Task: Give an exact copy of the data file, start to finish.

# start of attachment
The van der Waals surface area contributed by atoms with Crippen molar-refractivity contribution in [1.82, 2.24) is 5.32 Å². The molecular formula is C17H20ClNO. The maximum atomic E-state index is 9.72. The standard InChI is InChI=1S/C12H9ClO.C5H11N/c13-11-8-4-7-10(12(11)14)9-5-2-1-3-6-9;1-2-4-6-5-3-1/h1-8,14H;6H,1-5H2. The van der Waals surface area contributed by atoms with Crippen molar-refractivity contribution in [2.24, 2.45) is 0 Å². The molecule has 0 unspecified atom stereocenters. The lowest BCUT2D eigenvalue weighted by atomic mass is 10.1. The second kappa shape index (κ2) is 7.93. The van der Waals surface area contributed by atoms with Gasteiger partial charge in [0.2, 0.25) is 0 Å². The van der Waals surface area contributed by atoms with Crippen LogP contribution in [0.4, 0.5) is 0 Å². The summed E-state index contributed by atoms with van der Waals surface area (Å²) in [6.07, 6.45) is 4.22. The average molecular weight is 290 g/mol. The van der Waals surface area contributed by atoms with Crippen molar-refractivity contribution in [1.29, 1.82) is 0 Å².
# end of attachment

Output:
The van der Waals surface area contributed by atoms with Crippen molar-refractivity contribution in [1.82, 2.24) is 5.32 Å². The molecular formula is C17H20ClNO. The maximum atomic E-state index is 9.72. The standard InChI is InChI=1S/C12H9ClO.C5H11N/c13-11-8-4-7-10(12(11)14)9-5-2-1-3-6-9;1-2-4-6-5-3-1/h1-8,14H;6H,1-5H2. The van der Waals surface area contributed by atoms with Crippen molar-refractivity contribution in [2.24, 2.45) is 0 Å². The molecule has 0 unspecified atom stereocenters. The lowest BCUT2D eigenvalue weighted by atomic mass is 10.1. The second kappa shape index (κ2) is 7.93. The van der Waals surface area contributed by atoms with Gasteiger partial charge in [0.2, 0.25) is 0 Å². The van der Waals surface area contributed by atoms with Crippen LogP contribution in [0.4, 0.5) is 0 Å². The summed E-state index contributed by atoms with van der Waals surface area (Å²) in [6.07, 6.45) is 4.22. The average molecular weight is 290 g/mol. The van der Waals surface area contributed by atoms with Crippen molar-refractivity contribution in [1.29, 1.82) is 0 Å².